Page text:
During the next two and a half years, Privates Isaac J. Coon and William Spencer Coon and the men of the 86th served in on with the 86th in Tennessee, Georgia, Alabama, South Carolina and North Carolina. During this time, they were witness to and participants in numerous battles and skirmishes, some of the bloodiest fighting in the Western Theatre of the war, including the Battles of Chicakamauga, Georgia; Resaca, Georgia; Rome, Georgia, Kennesaw Mountain, Georgia; Peach Tree Creek, Georgia; Jonesboro, Georgia; to name a few and they marched with Sherman to the Sea. They were still there in May of 1865 in Washington City (now D.C.) on the second day of the Grand Review as Sherman's boys marched down Pennsylvania Avenue. On June 6, 1865, when they were mustered out of the service, Private Isaac J. Coon and Private William S. Coon were among the last 40 men who still remained with Co. F. Shortly afterward they were on a train bound for Chicago and shortly after arriving in Chicago, they were headed for home and family in Knox County.
Isaac J. Coon was married to Margaret E. Rickertt on November 7, 1872, in Council Bluffs, Pottawattamie, Iowa. Margaret E. Rickerett was born about 1851 in Indiana.
Seven children are known to have been born to Isaac and Margaret. They are;
1. John E.Coon; born c. 1870 in Iowa.
2. Nellie Ann Coon, born c. 1874 in Iowa.
3. Spencer Coon, born c. 1880 in Nebraska.
4. Chloe Ovanda Coon, born 29 Oct 1883 in Nebraska.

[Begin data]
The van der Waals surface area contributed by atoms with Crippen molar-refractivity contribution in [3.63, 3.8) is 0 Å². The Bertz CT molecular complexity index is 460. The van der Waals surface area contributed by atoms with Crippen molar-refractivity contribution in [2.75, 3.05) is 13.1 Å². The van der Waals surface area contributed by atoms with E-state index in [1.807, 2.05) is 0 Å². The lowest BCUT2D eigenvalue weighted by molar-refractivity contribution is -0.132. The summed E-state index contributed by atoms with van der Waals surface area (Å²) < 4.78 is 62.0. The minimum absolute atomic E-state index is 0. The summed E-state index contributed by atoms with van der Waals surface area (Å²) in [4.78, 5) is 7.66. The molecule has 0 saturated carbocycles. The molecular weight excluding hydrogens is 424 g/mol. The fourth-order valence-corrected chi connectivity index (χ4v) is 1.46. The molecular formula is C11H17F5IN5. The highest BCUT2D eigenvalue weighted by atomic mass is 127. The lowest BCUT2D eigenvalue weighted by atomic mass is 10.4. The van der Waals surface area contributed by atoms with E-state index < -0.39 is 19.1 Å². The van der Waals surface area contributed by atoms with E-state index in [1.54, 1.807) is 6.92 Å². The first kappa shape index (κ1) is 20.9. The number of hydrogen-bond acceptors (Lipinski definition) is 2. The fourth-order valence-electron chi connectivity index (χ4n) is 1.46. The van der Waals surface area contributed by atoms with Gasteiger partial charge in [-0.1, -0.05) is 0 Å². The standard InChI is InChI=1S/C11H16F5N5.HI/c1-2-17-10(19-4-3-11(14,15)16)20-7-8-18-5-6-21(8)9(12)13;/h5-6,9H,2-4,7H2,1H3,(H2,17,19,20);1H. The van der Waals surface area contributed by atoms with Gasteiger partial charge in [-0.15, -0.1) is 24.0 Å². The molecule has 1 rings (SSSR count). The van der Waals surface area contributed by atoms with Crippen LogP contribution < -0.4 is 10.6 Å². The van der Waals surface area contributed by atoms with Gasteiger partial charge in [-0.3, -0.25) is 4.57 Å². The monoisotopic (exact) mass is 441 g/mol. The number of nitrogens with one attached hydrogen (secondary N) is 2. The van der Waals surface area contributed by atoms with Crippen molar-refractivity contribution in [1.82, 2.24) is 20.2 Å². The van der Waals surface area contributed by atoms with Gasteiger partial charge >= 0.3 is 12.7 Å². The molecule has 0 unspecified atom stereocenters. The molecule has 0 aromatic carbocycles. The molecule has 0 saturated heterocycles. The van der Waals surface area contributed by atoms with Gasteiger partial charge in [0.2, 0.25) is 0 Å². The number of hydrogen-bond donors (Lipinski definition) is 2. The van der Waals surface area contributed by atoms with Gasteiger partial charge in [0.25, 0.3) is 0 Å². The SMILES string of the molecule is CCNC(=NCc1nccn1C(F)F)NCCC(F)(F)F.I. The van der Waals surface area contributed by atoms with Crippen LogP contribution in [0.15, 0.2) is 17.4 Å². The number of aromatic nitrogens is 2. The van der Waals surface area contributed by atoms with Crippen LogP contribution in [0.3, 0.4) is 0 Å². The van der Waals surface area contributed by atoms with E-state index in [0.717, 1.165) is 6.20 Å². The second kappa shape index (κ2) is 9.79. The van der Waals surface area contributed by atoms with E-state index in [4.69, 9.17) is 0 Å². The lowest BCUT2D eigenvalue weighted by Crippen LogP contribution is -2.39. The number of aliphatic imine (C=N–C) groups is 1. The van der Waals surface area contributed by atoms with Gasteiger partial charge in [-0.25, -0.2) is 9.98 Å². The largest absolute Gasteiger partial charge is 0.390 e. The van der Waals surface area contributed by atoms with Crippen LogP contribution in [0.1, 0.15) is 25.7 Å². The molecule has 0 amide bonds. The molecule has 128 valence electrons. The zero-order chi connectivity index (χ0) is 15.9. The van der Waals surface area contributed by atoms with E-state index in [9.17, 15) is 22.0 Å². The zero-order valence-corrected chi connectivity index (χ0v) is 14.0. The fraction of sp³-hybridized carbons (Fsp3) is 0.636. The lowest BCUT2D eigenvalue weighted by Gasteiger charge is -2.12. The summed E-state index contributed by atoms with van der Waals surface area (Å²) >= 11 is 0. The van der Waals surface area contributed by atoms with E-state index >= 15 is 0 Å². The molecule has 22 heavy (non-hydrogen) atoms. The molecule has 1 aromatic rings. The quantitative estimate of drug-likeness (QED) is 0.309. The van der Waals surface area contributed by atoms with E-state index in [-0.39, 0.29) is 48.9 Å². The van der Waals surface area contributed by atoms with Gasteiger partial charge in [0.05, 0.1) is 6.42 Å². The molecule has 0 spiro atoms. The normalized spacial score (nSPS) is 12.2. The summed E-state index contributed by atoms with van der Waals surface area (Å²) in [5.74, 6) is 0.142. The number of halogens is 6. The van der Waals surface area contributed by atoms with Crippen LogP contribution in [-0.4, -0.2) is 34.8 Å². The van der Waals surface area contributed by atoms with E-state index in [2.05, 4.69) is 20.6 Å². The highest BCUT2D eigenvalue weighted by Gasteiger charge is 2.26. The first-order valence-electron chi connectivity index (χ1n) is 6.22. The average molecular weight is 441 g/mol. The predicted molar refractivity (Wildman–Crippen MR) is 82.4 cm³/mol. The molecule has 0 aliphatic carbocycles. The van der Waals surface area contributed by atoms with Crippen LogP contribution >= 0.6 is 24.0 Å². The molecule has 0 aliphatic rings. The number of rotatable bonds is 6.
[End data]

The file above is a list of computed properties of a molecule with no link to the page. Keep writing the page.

5. Irene J. Coon, born 23 May 1887 in Nebraska.
6. Mary G. "Elma" Coon, born 3 Dec 1890 in Nebraska.
7. Minnie Alice Coon, born 4 Jul 1893 in Nebraska.
Isaac and Margaret are known to have moved the family from Iowa to Nebraska sometime between 1875 and 1880. There they settled in Omaha, Nebraska in Douglas County. The family is found there at the time of the 1880 census. Isaac is employed as a raftsman, probably working on the Missouri River.
Private Isaac J. Coon died on December 7, 1908 in Omaha, Nebraska of a thrombosis in the left coronary artery. His earthly remains were laid to rest in the Forest Lawn Cemetery. His last known address was at the corner of Fortieth St. and Poppleton Avenue in Omaha. The whereabouts of the remains Margaret E. (Rickerett) Coon are unknown at this writing.
by Baxter Fite and Fran Denny
(Baxter and Fran would enjoy hearing from anyone, especially descendants, who might be able to help us with missing information or that might be able to add to the biography of Private Isaac J. Coon or of the Coon family. Baxter and Fran would also love to get copies of any pictures that may still exist of Isaac or his brothers, especially any showing them in uniform from their days in the 86th for their Find A Graves sites and for the local Historical Societies.)
John Coon (1810 - ____)
Chloe Cox Coon (1816 - 1886)
Spencer Coon (1880 - 1880)*
William Spencer Coon (1834 - 1915)*
David John Coon (1840 - 1863)*
Isaac J Coon (1843 - 1908)
Forest Lawn Memorial Park
Maintained by: Fran Denny
Originally Created by: Unioneer
Record added: Jan 20, 2008
Find A Grave Memorial# 24068161